My recollection of racing fandom actually started with open wheel cars, specifically Indy Cars. I really think we watched that more than we watched NASCAR and other stock cars at first. Dad, Jay, and I went to the inaugural Denver Grand Prix run on the streets of Denver. Watching races at a street track is not real exciting.

However, that really wasn't the reason that NASCAR became our preferred form of motorsport spectation. It had more to do with the proximity to Colorado National Speedway (CNS), what is one of today's NASCAR HomeTracks.

We'd go watch the races on an occasional Saturday night and we started to watch what was then known as Winston Cup racing on TV once we got cable. Then, on a random off-weekend during the summer, a half-dozen or so Winston Cup drivers drove a short demo race at CNS and sign autographs. Now, among the drivers signing autographs but not driving was Richard Petty, the King. Ernie Irvan, Brett Bodine, and Michael Waltrip. They drove the short demo race in cars from the local drivers.

When NASCAR announced they'd finally be heading to the Indianapolis Motor Speedway for the Brickyard 400, Dad put in for tickets, figuring it was about a million to one chance. He's often said that one of his greatest Christmas presents was the letter he got saying he'd been one of the lottery ticket winners. We were going to the inaugural 400.

There really is nothing like going to a major NASCAR race. Camping in the on-site campgrounds, making friends over a "colbeer," as they're often called, and just the whole atmosphere in the campgrounds is crazy, fun, and boundlessly energetic. Talledega is legendary for its party scene, but Bristol's campground is all night. I lost a lot of sleep listening to the *thump, thump, thump* "WOO!" of cornhole into the wee hours.

My favorite camping in Phoenix. It's spread out more than any of the other campgrounds, in the middle of the desert and much more serene. I'm not much of a partier and that's the kind of scene I've always enjoyed when camping.

The last few years, my dad and I have gone to Kansas Speedway for the spring race every year. It's close to Lincoln and really a great place and track and general experience. It's also one of the few times I get to see one of my long-time snowmobiling, race, and golf buddies, Mike. It's really a great weekend.

I get that people DON'T get NASCAR. I do. I'm sitting here on a Thursday night watching the Duels, the qualifying races for the Daytona 500. Often, I'll turn a race on, watch the start, then take a nap, then watch the finish. I'll be real, I get why people think it's boring, but I still love it. Even on TV it's loud, it's powerful, and the skill is mind-blowing.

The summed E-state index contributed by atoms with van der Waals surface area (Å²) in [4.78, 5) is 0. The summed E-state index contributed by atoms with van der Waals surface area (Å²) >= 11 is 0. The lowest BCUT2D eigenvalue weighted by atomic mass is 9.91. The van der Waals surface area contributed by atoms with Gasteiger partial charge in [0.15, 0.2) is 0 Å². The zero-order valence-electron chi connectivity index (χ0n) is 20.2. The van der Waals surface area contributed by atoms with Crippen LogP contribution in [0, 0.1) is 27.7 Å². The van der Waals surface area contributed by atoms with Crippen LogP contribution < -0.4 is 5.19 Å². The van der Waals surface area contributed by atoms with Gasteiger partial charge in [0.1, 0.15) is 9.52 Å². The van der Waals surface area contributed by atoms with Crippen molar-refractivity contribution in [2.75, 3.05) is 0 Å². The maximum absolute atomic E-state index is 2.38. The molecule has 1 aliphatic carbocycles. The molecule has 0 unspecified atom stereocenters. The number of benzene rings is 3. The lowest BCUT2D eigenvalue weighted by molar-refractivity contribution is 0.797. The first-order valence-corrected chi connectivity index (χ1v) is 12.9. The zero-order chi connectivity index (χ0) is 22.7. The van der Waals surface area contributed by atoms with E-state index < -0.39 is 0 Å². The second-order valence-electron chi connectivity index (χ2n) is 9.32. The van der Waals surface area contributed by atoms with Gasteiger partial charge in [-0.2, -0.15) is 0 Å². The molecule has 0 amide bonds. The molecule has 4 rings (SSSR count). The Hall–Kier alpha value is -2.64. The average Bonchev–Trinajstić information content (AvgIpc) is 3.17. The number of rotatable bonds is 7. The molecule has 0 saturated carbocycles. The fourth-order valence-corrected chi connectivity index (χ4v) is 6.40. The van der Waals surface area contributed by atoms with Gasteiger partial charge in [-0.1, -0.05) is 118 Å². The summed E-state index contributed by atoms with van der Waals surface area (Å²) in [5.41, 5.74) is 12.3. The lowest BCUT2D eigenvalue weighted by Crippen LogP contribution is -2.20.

I am anxious to take Everett to his first NASCAR race. When he has a sibling or more, I'll take them as well. If they hate it, I won't make them watch it with me or go to a race again, but I'm hoping they'll at least give the race a shot live.

While it's maybe not explicit up there, the fact that I get to go to the race with my dad, and often with my brother, is a big part of why I love racing. The association with great time with my family is a huge part of why I love the sport. Nights with the family are a big part of the reason I love musical theatre as well.

Now, my mom is a retired music teacher. I've never really asked my parents how my dad became a fan of musicals himself, but by the time I have a solid recollection, my parents had season tickets to the Temple Buell Theater in Denver. If there was a show they thought Jay and I would like, they'd get us tickets. They were usually right. It was also a time to put on some fancy clothes and head to downtown Denver as have a fancy meal as well.

Musicals also served as dates for me when I was, well, dating. Sometimes I'd take her along when my family went, but more often I'd pick up tickets and the two of us would go, including to Wicked in Omaha and in Denver, in less than a year.

Wicked's my favorite musical, hands down. Though I will say that Once is close behind. I love the songs and I could sing them out loud at any opportunity. I know I am not a great singer. I'm not delusional. However, I love belting those songs out. I also love the story: the humanizing of the Wicked Witches of Oz.

Keya and I are fortunate here in Lincoln, the Lied Center gets great shows through. It's also part of the University of Nebraska, so we got discount tickets as Keya was going through her PhD program. We've continued to support the Lied through donations and buying season tickets.

As was mentioned at the beginning of this, musicals and NASCAR are two of my favorite things. I mentioned to a friend of mine that if I had any advice for my 18 year-old self it'd be to define yourself. Don't let anyone else define who you are.

One of the my most valuable learnings in college was that it's okay to like whatever the hell you like (within reason), so if others are going to tell you that you should or shouldn't like that, don't listen. I became a lot happier when I listened to whatever music I wanted to, wore what suited me, and generally comported myself in the way that felt most comfortable. As soon as I cared much less about what others thought, my self-worth improved.

Yeah, it's weird to have a NASCAR tee underneath my Wicked sweatshirt, but it's who I am. They're two things I enjoy, and embracing those two sides of myself has made me happy.